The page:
This Dermatologist-Approved Trick To Washing Your Face Mask Is Hiding In Your Bathroom Cabinet

updated Nov 5, 2020
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Credit: Liz Calka

Keys, phone, wallet. By now the popular checklist of belongings to grab with you before you leave home has one more addition: A face mask or other face covering to slow the spread of the coronavirus. There are plenty of stylish mask options to stock up on, and if you’ve invested in a few reusable cloth versions—or even DIY-ed your own—you’ve probably tried all sorts of ways to clean your face mask.

If you’ve opted for an all-cotton mask, you can easily throw it into the washer with other masks (just be sure to remove any filters) on a hot setting. Masks made from silk or other fabrics would benefit from hand-washing. As for detergent? Dr. Dendy Engelman, a board-certified dermatologist at the Shafer Clinic in New York City, recommends you try using a dab of face wash as you hand-scrub your face masks.

“Face cleanser is absolutely a good alternative to washing your face mask if you experience irritation from your normal detergent,” Engelman told Apartment Therapy. She also stressed that you should avoid using fragrant detergent at all costs, and that goes double for your face wash: “Make sure your cleanser is a simple, gentle cleanser — not oil-based or or one that contains benzoyl peroxide,” which can bleach the fabric of your mask, she said.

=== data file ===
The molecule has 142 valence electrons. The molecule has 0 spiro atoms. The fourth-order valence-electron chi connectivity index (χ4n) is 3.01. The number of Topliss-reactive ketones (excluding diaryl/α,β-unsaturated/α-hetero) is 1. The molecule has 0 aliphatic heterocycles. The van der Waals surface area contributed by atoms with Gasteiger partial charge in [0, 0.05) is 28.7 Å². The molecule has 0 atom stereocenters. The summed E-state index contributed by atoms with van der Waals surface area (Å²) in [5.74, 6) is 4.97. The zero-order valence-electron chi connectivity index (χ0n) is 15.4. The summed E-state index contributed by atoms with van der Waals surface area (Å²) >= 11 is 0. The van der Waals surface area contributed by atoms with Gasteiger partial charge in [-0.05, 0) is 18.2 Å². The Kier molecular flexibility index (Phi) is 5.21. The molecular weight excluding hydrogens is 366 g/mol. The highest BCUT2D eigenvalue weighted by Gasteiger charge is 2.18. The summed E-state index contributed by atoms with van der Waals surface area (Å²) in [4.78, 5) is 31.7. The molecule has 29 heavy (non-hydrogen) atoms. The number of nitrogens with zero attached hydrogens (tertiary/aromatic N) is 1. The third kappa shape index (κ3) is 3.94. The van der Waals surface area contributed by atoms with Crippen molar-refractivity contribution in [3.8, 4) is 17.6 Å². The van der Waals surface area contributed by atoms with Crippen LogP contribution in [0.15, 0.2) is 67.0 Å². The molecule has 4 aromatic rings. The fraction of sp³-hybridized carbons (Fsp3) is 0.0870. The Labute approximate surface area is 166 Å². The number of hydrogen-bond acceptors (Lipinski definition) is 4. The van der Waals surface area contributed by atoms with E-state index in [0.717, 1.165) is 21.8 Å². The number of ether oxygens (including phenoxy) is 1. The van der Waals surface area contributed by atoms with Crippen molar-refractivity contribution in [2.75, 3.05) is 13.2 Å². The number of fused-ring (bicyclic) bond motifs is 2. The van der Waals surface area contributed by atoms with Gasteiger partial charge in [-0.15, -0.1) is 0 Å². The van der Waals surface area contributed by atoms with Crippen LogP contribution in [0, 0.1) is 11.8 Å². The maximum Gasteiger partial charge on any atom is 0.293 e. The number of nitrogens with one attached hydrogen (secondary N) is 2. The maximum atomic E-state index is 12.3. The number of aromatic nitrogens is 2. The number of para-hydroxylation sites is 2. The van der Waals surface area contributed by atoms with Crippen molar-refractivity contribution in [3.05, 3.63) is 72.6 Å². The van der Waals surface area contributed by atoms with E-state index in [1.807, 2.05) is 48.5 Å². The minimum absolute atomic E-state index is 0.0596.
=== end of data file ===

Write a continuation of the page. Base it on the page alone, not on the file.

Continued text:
It’s crucial to wash your face mask after every time you use it; the World Health Organization advises doing so at least once a day, and either opting for hot water and some sort of soapy agent. The Center for Disease Control’s guidelines are pretty straightforward, too, but if you’ve been dealing with acne around your nose and mouth for months now, taking extra care with how you wash your mask might help.

“It is very important to cleanse your mask of bacteria, which could lead to breakouts if you are exposing your skin over and over to dirty fabric,” Dr. Engelman said. “Re-wearing old masks gives bacteria the opportunity to spread and flourish on the body. As a result, you risk inflammation and clogged pores,” both of which contribute to acne.

Ounce for ounce, your fancy face wash might be more expensive than your detergent. If that’s the case, you can always stick to a gentle, fragrance-free detergent like Tru Earth Fragrance Free or Seventh Generation Free & Clear, both of which Dr. Engelman recommended. But if you’re looking for a new face wash anyway, she prefers “gentle, gel-like cleansers” like Avene Oil-Free Gel Cleanser or Cetaphil Gentle Skin Cleanser, which is a drugstore favorite.

As for mask-induced blemishes, treat those the way you would any other kind of acne (which is the most common skin condition there is, and nothing to be ashamed about). Wash your face regularly, try to avoid makeup if you can, and refrain from picking at the bumps.